Like the hot sauce example, the warm ups were as good as they were regardless of my participation – and they knew that, because they didn’t demand I participate. But me doing my own warm ups broke the illusion of competence they were trying to maintain.
Example 4: Imaginary Self-Help Guru
I listened to an interview where the guest was a former self-help guru who had recently shut down his school. Well, I say listened, but I’ve only done the first 25% so far. For that reason this should be viewed less as “this specific real person believes these specific things” and more like “a character Elizabeth made up in her head inspired by things a real person said…” and. For that reason, I won’t be using his name or linking to the podcast.
Anyways, the actual person talked about how being a leader put a target on his back and his followers were never happy. There are indeed a lot of burdens of leadership that are worthy of empathy, but there was an… entitled… vibe to the complaint. Like his work as a leader gave him a right to a life free of criticism.
If I was going to steel- man him, I’d say that there are lots of demands people place on leaders that they shouldn’t, such as “Stop reminding me of my abusive father” or “I’m sad that trade offs exist, fix it”. But I got a vibe that the imaginary guru was going farther than that; he felt like he was entitled to have his advice work, and people telling him it didn’t was taking that away from him, which made it an attack.
Example 5: Do I owe MAPLE space for their response?
A friend of mine (who has some skin in the meditation game) said things I interpreted as feeling very strongly that:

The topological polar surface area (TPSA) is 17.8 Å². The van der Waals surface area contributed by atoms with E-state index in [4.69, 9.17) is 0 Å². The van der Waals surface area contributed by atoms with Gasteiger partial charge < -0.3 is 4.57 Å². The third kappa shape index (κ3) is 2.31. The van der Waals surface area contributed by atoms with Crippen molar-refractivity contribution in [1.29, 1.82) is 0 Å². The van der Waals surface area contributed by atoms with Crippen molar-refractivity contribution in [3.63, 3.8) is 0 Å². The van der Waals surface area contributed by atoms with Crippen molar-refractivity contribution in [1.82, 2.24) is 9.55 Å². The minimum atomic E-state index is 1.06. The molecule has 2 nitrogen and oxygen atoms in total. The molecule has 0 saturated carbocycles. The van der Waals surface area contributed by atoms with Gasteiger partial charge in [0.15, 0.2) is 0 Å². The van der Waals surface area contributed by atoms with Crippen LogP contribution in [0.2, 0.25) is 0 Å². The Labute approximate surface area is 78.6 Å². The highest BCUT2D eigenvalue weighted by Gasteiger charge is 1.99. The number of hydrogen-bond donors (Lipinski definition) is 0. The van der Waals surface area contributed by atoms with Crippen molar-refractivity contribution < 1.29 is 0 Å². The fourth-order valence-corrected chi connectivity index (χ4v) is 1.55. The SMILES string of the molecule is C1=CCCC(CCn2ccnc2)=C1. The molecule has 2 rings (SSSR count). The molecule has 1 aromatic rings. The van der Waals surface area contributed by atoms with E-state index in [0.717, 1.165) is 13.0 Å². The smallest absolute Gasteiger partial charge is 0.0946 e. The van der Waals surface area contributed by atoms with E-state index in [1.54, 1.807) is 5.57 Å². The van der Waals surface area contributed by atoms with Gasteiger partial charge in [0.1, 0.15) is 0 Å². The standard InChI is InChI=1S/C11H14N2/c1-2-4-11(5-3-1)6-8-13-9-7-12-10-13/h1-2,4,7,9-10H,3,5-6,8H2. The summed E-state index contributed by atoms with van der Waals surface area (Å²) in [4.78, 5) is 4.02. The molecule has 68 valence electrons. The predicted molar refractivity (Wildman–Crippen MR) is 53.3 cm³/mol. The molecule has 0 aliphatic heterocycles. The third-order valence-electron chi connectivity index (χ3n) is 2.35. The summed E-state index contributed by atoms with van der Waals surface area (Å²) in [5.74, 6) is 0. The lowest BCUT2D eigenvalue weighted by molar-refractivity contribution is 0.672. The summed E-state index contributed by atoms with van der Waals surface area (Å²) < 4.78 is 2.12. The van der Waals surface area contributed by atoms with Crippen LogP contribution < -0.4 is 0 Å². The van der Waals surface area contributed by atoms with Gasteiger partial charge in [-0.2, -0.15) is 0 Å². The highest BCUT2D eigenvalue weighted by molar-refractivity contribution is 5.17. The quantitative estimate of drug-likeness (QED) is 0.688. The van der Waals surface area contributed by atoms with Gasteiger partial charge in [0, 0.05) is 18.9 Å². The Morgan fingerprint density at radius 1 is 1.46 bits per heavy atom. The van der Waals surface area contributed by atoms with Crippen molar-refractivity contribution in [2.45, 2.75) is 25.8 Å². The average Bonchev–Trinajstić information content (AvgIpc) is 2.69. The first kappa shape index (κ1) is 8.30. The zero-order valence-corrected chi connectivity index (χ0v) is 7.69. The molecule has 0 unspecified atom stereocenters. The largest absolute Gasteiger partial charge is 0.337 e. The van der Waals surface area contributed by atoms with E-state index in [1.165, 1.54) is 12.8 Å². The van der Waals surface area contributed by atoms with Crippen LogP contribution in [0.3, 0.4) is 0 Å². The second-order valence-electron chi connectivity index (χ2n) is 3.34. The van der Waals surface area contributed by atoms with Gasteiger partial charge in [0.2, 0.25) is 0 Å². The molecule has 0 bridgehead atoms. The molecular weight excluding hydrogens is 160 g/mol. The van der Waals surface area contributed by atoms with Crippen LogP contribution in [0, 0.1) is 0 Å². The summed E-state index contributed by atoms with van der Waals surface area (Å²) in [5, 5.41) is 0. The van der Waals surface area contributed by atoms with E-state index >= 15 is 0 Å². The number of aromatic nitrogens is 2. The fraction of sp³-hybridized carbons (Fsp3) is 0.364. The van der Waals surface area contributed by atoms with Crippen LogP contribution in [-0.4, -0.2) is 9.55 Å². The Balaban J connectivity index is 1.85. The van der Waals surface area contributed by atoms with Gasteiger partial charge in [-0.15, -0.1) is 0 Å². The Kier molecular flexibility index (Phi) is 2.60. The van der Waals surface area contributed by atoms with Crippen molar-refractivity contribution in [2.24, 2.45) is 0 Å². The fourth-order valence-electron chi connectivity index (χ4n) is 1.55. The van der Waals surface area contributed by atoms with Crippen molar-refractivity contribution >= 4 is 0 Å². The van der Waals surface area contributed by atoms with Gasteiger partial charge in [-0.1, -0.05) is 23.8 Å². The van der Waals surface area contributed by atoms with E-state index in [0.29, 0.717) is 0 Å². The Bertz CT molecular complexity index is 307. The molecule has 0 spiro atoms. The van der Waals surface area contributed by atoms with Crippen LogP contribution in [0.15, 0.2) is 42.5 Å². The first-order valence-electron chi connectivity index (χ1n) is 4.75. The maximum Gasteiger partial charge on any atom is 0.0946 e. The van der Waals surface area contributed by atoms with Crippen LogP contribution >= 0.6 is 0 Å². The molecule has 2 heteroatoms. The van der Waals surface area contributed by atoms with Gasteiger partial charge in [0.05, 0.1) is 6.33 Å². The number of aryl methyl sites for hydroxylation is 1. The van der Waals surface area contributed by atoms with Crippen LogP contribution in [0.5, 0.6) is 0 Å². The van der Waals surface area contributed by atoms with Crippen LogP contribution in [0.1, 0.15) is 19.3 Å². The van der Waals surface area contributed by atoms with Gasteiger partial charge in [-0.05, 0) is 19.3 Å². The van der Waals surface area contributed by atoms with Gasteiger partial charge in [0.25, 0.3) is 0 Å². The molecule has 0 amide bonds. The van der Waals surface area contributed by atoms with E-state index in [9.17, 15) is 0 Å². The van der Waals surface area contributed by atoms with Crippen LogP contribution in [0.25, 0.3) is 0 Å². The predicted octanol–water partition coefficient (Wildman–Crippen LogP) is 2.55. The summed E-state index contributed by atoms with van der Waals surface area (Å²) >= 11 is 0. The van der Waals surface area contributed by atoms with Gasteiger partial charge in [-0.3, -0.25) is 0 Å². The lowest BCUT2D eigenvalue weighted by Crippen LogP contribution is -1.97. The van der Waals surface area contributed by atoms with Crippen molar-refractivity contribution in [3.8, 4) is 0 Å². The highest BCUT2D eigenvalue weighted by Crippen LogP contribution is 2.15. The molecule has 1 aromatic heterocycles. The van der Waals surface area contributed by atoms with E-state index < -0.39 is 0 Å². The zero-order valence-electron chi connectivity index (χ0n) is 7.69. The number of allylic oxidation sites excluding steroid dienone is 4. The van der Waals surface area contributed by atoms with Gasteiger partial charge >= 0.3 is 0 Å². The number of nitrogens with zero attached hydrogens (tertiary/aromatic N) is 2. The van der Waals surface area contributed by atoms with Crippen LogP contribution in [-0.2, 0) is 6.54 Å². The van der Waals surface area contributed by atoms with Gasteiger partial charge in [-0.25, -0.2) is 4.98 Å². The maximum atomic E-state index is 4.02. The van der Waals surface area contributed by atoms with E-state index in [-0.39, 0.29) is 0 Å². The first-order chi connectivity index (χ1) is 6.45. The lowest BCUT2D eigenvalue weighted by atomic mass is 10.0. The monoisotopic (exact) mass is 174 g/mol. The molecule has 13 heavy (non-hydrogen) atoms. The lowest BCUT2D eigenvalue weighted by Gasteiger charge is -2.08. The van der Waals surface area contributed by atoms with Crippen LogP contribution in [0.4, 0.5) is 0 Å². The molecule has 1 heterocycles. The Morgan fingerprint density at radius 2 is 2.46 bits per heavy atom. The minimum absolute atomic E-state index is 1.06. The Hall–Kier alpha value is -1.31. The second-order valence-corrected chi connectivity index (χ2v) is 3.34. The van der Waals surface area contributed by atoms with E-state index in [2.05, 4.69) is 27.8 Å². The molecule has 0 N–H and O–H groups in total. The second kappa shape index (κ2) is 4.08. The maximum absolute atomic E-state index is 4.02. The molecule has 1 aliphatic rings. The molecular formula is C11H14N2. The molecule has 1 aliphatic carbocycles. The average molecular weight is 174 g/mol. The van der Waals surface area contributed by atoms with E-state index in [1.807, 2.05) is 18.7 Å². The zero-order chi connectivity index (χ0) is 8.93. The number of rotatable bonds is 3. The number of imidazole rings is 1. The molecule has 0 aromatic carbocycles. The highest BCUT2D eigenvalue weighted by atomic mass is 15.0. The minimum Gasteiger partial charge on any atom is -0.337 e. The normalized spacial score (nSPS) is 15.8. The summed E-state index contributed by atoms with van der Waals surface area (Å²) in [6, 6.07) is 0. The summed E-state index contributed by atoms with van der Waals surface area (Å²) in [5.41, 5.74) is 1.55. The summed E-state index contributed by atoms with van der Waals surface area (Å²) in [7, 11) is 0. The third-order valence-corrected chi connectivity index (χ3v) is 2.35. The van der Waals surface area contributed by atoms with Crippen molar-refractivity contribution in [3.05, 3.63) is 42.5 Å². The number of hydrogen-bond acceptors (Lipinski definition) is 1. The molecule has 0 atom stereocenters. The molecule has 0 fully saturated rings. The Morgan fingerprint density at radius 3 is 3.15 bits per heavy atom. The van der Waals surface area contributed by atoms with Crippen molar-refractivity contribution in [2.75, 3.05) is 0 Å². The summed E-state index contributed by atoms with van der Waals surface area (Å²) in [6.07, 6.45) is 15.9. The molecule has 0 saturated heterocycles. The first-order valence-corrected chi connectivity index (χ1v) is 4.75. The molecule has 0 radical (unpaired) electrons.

- My post on MAPLE was important and great and should be widely shared.
- I owed MAPLE an opportunity to read my post ahead of time and give me a response to publish alongside it (although I could have declined to publish it if I felt it was sufficiently bad).
Their argument, as I understood it at the time, was that even if I linked to a response MAPLE made later, N days worth of people would have read the post and not the response, and that was unfair.
I think this is sometimes correct- I took an example out of this post even though it required substantial rewrites, because I checked in with the people in question, found they had a different view, and that I didn’t feel sure enough of mine to defend it (full disclosure: I also have more social and financial ties to the group in question than I do to MAPLE).
I had in fact already reached out to my original contact there to let him know the post was coming and would be negative, and he passed my comment on to the head of the monastery. I didn’t offer to let him see it or respond, but he had an opportunity to ask (what he did suggest is a post in and of itself). This wasn’t enough for my friend- what if my contact was misrepresenting me to the head, or vice versa? I had an obligation to reach out directly to the head (which I had no way of doing beyond the info@ e-mail on their website) and explicitly offer him a pre-read and to read his response.